I was lucky enough to get a late ticket to WMAW 2017 and spent an amazing few days in Racine, Wisconsin, learning from HEMA practitioners from all over the world.
On the last day of the event, I asked eight experienced longsword fencers to explain how they perform a parry by thrust, or absetzen.
This is the third in a series of blog posts in which I’ll attempt to find underlying principles to be drawn from varying interpretations of this technique.
See the previous posts in this series:
- Part 1: Tea Kew
- Part 2: Jess Finley
- Part 3: Jan Deneke
- Part 5: Ted Elsner, James Reilly, Robert Rutherfoord
Jake Norwood’s Absetzen
Jake demonstrates his absetzen, using Tea Kew as a pell:
In this episode of Absetzen at WMAW, common themes continue to develop. Jake, too, emphasizes hip drive, body structure and timing as critical components of a successful absetzen.
Use hip rotation for power
Jake performs absetzen with a hip twist. “I can do it with a step out – but I find that it’s hard to land the thrust. I can do it with a step in, but it’s too easy to end up in the wrong spot, so I prefer just a hip twist. Then step with the thrust so that the body drives the point, not your arms.”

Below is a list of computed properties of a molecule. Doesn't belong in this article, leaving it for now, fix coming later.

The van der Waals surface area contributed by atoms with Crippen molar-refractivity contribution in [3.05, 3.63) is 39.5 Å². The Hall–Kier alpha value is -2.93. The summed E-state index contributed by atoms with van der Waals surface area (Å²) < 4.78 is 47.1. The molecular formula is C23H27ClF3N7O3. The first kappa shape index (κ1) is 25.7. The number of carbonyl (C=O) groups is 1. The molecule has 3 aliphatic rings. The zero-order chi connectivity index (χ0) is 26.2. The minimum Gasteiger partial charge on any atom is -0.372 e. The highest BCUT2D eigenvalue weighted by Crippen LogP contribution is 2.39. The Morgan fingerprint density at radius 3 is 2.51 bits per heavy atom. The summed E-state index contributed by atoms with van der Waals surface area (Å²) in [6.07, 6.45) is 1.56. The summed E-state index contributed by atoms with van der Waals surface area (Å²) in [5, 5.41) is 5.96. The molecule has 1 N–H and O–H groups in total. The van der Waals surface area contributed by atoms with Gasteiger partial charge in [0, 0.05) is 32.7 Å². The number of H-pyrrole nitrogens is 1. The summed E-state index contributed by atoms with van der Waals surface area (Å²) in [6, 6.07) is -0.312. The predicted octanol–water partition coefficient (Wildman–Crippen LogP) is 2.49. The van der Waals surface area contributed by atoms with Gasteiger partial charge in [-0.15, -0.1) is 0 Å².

Don’t raise your hands too high
Jake warns against raising your hands and sword too high in a misguided attempt to keep your hands safe. “A lot of people tell you to protect your hands, get your arms higher. The problem with that is… he’s not in any danger either because I haven’t stabbed him.”
As Jake raises his hands, Tea shows the error of his ways with a slice under his forearms.
“Actually the trick is not to go high at all… you want to stay approximately at eye level to your opponent,” Jake says.
The importance of structure
Jake creates a strong structure by keeping his arms braced in front of his sternum. If he needs to change the angle of his arms, he rotates his torso to preserve that relationship.
He shows how withstanding a hard cut uses the same physical principles as supporting your body weight while doing pushups – both will be very difficult for most people to do if your arms aren’t aligned in front of your sternum.
Smaller fencers have less scope for structural errors
I ask: “If I’m a smaller fencer or less powerful fencer, how can I ensure that I do a correct absetzen against a heavy incoming cut?”
“You have even less wiggle room than I do,” Jake answers. “I’m a fairly strong guy; I can get away with collapsing my left arm a little bit, which I really shouldn’t do but I’m lazy. If you’re a smaller fencer, don’t collapse that left arm at all.”
A smaller fencer can deal with a heavy strike from a powerful opponent by maintaining proper structure:
“Even if I’m a smaller fencer against a bigger person, in most situations, my bone structure is much stronger than their muscle. There would need to be a massive difference in weight and strength [for that not to be true].”